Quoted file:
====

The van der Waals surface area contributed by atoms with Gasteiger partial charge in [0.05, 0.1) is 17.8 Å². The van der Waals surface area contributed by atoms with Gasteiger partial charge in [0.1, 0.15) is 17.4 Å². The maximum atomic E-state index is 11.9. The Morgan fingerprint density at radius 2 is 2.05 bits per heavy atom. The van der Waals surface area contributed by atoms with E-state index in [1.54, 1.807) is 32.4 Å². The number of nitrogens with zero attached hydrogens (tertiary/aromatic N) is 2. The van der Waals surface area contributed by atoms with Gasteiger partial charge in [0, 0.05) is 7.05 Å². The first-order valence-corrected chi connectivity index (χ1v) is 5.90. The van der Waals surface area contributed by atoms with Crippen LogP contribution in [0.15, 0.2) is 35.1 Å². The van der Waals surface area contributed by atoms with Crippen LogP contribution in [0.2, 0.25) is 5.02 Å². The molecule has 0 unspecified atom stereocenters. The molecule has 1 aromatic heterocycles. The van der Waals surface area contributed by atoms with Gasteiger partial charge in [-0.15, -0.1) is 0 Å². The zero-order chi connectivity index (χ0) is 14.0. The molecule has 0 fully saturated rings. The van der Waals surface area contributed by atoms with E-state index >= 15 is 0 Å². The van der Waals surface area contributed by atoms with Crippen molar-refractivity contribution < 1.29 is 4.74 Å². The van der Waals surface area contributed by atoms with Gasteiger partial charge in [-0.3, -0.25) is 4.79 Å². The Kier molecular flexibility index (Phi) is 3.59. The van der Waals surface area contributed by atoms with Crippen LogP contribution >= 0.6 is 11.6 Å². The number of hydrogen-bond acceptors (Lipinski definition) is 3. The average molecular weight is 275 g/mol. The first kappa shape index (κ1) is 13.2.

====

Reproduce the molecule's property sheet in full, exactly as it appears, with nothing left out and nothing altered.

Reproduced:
The van der Waals surface area contributed by atoms with Gasteiger partial charge in [0.05, 0.1) is 17.8 Å². The van der Waals surface area contributed by atoms with Gasteiger partial charge in [0.1, 0.15) is 17.4 Å². The maximum atomic E-state index is 11.9. The Morgan fingerprint density at radius 2 is 2.05 bits per heavy atom. The van der Waals surface area contributed by atoms with E-state index in [1.54, 1.807) is 32.4 Å². The number of nitrogens with zero attached hydrogens (tertiary/aromatic N) is 2. The van der Waals surface area contributed by atoms with Gasteiger partial charge in [0, 0.05) is 7.05 Å². The first-order valence-corrected chi connectivity index (χ1v) is 5.90. The van der Waals surface area contributed by atoms with Crippen LogP contribution in [0.15, 0.2) is 35.1 Å². The van der Waals surface area contributed by atoms with Crippen LogP contribution in [0.2, 0.25) is 5.02 Å². The molecule has 0 unspecified atom stereocenters. The molecule has 1 aromatic heterocycles. The van der Waals surface area contributed by atoms with Gasteiger partial charge in [-0.15, -0.1) is 0 Å². The zero-order chi connectivity index (χ0) is 14.0. The molecule has 0 fully saturated rings. The van der Waals surface area contributed by atoms with E-state index >= 15 is 0 Å². The van der Waals surface area contributed by atoms with Crippen molar-refractivity contribution < 1.29 is 4.74 Å². The van der Waals surface area contributed by atoms with Gasteiger partial charge in [-0.3, -0.25) is 4.79 Å². The Kier molecular flexibility index (Phi) is 3.59. The van der Waals surface area contributed by atoms with Crippen LogP contribution >= 0.6 is 11.6 Å². The number of hydrogen-bond acceptors (Lipinski definition) is 3. The average molecular weight is 275 g/mol. The first kappa shape index (κ1) is 13.2.